In his new selection from the poems of William Barnes (1801-1886), the neglected Dorset poet, critic Robert Nye gives the dialect poems their full due, and persuasively describes the contemporary relevance of Barnes 'rural language and vision.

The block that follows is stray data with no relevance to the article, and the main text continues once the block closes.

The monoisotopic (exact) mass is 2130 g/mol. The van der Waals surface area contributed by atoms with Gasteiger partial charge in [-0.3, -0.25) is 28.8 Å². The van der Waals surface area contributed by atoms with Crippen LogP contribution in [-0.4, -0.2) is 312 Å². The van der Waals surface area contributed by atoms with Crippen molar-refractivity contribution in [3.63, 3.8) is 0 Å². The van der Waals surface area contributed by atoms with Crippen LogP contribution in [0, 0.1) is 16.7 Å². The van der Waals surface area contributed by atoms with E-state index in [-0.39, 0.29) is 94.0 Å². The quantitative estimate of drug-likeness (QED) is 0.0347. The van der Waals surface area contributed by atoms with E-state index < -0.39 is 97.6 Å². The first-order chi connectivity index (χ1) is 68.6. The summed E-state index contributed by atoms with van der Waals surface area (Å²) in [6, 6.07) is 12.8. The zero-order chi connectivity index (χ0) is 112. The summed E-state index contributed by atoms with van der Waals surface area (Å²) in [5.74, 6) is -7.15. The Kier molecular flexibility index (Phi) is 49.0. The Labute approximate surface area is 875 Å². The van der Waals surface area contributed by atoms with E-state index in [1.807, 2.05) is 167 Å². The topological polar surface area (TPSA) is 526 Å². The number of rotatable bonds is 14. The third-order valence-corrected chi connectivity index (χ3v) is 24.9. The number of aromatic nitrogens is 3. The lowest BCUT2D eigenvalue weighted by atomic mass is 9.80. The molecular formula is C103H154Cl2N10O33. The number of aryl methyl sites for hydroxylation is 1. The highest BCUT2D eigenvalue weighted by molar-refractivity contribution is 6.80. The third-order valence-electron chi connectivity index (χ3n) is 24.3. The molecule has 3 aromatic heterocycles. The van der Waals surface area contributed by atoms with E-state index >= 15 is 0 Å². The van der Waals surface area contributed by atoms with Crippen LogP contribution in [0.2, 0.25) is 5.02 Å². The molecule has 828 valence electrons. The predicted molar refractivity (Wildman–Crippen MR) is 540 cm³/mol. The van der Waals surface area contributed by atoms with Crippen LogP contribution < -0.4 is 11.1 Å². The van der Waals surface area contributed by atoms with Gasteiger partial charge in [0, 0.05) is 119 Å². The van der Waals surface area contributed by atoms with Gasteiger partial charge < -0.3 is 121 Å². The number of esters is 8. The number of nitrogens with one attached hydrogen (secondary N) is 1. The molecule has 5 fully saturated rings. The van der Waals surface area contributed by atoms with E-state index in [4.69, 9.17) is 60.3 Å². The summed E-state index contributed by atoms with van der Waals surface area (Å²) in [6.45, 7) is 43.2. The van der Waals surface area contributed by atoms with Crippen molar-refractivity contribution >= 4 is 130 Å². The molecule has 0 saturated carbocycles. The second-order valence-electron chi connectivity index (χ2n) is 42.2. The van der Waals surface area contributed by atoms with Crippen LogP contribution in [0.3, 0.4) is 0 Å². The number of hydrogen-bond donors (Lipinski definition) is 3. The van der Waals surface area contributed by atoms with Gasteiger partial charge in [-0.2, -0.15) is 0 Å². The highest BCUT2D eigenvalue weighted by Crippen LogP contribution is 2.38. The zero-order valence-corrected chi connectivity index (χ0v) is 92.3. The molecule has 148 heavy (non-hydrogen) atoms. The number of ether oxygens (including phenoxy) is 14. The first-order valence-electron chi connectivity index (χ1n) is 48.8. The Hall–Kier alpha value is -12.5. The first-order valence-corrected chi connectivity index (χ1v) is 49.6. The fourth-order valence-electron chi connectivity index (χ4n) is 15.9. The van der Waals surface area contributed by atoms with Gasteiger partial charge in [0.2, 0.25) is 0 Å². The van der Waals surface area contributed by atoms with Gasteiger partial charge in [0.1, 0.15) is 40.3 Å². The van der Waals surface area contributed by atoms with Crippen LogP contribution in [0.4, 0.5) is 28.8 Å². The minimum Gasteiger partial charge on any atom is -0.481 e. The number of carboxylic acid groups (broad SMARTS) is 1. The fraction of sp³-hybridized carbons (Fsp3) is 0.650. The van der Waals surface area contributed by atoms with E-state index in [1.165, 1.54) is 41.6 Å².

Barnes was born in 1801 in Bagber in the parish of Sturminster Newton in the Vale of Blackmore. His father, John Barnes, was a small farmer. His mother, Grace, died when he was five. Barnes was brought up largely by his aunts. He was educated at the church school at Sturminster, before leaving to work as a clerk in a solicitor's office. He moved to Dorchester aged seventeen, where he found employment with another solicitor and continued his education with another clergyman. In 1823 Barnes went to Mere, in Wiltshire, to run a school. Four years later he married Julia Miles, with whom he had six children. Barnes worked as a schoolmaster for several decades until 1848, when he took holy orders. Four years later, Julia died. In 1862, Barnes was given the parish of Winterborne Came in Dorchester, where he remained an excellent priest for the last 24 years of his life.